Let’s look at a couple of examples…
First example: Leenbakker (again ;-))
I’ve taken this example once more, just because I bumped into yet another nice example they have on how they help customers choose the right product.
In this case it’s a well crafted boxspring product selector which first runs you through a couple of questions on size of the boxspring using nice sliders and animations, comfort en pricing requirements, how you sleep, and finally, …. the products which fit your selection criteria.
Kudoz on Leenbakker, nice!
Second Example: Coolblue & Koffiediscounter.nl
A very well known e-commerce player in the Netherlands and Belgium is Coolblue.
Using a truckload of video’s featuring employees of the company (real employees, not actors or stand-ins), they explain the details about the products by showing the functionality, what comes with the box, etc. What I really like is that they also point out lesser aspects of the products. For example they’ll warn you in the case of coffee espresso machines that the water capacity is rather small.
A more niche player is Koffiediscounter.nl. They specialize in espresso machines, and they have video’s on every machine that really explain in detail the positive and negative elements of each machine, compare the machines with other machines, operate the machine and brew coffee, etc… great!
On e-commerce sites, content descriptions that only describe the product specification, features and functions are not enough anymore. Show website visitors that you understand the questions of buyers they have at decision time:
- Performance demonstrations: how well does the product perform in real-life conditions. If you sell knives, will it easily cut hard materials? If you sell blenders, will it brake because you try to blend hard materials ?
- Comparisons: a classic one on e-commerce sites, but very useful when buyers are in the final decision making phase.
- Elaborate product descriptions: what are the advantages of the product? answer questions that are regularly asked in these descriptions and product enough general information about the product.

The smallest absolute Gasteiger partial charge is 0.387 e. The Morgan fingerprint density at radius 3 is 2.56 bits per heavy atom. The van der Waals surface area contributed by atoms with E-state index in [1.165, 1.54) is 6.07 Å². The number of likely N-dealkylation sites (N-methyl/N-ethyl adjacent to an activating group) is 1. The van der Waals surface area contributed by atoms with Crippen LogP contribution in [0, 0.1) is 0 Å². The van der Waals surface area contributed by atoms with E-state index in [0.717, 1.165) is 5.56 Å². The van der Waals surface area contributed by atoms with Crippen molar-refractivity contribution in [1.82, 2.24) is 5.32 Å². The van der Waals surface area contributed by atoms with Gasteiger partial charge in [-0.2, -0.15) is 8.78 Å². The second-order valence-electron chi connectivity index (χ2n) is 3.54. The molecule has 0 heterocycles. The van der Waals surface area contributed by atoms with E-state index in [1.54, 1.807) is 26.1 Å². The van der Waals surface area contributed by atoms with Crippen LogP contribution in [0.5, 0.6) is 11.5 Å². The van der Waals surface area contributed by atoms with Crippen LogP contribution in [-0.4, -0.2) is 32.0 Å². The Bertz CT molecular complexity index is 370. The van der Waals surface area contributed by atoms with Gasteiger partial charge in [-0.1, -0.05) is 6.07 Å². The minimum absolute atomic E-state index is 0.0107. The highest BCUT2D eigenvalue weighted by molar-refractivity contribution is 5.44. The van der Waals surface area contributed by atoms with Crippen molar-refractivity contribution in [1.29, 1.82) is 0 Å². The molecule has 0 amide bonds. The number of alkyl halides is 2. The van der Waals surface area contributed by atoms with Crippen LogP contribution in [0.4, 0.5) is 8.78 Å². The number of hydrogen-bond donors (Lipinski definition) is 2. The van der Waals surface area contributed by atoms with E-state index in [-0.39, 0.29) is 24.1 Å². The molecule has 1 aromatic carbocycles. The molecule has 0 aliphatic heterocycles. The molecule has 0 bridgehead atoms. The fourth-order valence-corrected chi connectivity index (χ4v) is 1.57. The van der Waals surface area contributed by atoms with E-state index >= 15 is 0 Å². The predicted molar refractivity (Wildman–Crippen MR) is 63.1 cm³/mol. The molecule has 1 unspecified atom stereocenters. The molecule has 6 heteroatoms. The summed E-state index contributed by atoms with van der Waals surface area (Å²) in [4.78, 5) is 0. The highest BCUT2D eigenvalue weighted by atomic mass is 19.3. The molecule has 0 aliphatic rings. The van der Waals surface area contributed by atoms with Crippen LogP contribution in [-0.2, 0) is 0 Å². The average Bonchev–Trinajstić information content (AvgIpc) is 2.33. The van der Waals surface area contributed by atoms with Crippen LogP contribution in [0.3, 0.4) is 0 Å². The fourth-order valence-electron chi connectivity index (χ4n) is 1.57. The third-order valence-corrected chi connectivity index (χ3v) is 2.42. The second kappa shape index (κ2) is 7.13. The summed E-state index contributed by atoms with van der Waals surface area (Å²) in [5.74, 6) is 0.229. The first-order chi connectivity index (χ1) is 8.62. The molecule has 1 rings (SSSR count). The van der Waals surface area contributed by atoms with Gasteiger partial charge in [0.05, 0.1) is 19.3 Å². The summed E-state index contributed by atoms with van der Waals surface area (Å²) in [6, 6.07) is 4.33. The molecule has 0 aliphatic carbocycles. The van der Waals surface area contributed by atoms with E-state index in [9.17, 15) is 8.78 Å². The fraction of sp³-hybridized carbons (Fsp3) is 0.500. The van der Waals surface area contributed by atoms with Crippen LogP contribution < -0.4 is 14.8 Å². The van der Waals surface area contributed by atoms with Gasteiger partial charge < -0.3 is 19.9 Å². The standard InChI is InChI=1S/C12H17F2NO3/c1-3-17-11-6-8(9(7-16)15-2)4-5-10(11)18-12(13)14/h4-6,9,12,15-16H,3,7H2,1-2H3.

- Related products & accessories: often found on e-commerce sites are related products and accessories.
- Customer reviews & ratings: nothing new here… but just to be complete I added this one.
- Longer videos: when the price of your product is higher, you want more details.
At this particular moment in the decision making, often a little push can help, by offering:
- Free trials
- Flash sales
Somehow the following situation is more common than uncommon: the e-commerce site sold its product, the transaction has been made, and that’s it. As a customer you might end-up on a mailing list to regularly receive promotional emails, but I think there are much more opportunities to build your brand. Especially after the sale has been made.
In term of content:
- installation guides and setup guides
- in-depth videos showing how the product works
- maintenance advice & upsetting advice
- accessories & maintenance products
- “need help” phone call
You might have the reaction: “If I create all of that content on my e-commerce site, customers will come and inform themselves on my website, conclude which product they want, but then go somewhere else to buy on price”.
Correct, that’s a risk. You’ll always have price buyers.
But your objective should be to give people a reason NOT to shop on price:
- your customer service
- your follow up after the sale
- your packaging
- your shipping
- your no-hassle returning of products
Next to that I suggest to work your competitors weaknesses. If you see or hear complaints about logistics, SHOW you deliver. Notice complaints about faulty products at your competitor? SHOW your no-hassle return policies. Heard complaints about customer services being not friendly? SHOW your employee’s dedication.
I think the most important word in all of this is SHOWING, instead of telling. And showing that all you do is true, is done through content, that attracts, inspires, helps people choose and buy.
Thanks for reading this far. What else would you add in using content marketing in an e-commerce environment?
Tom De Baere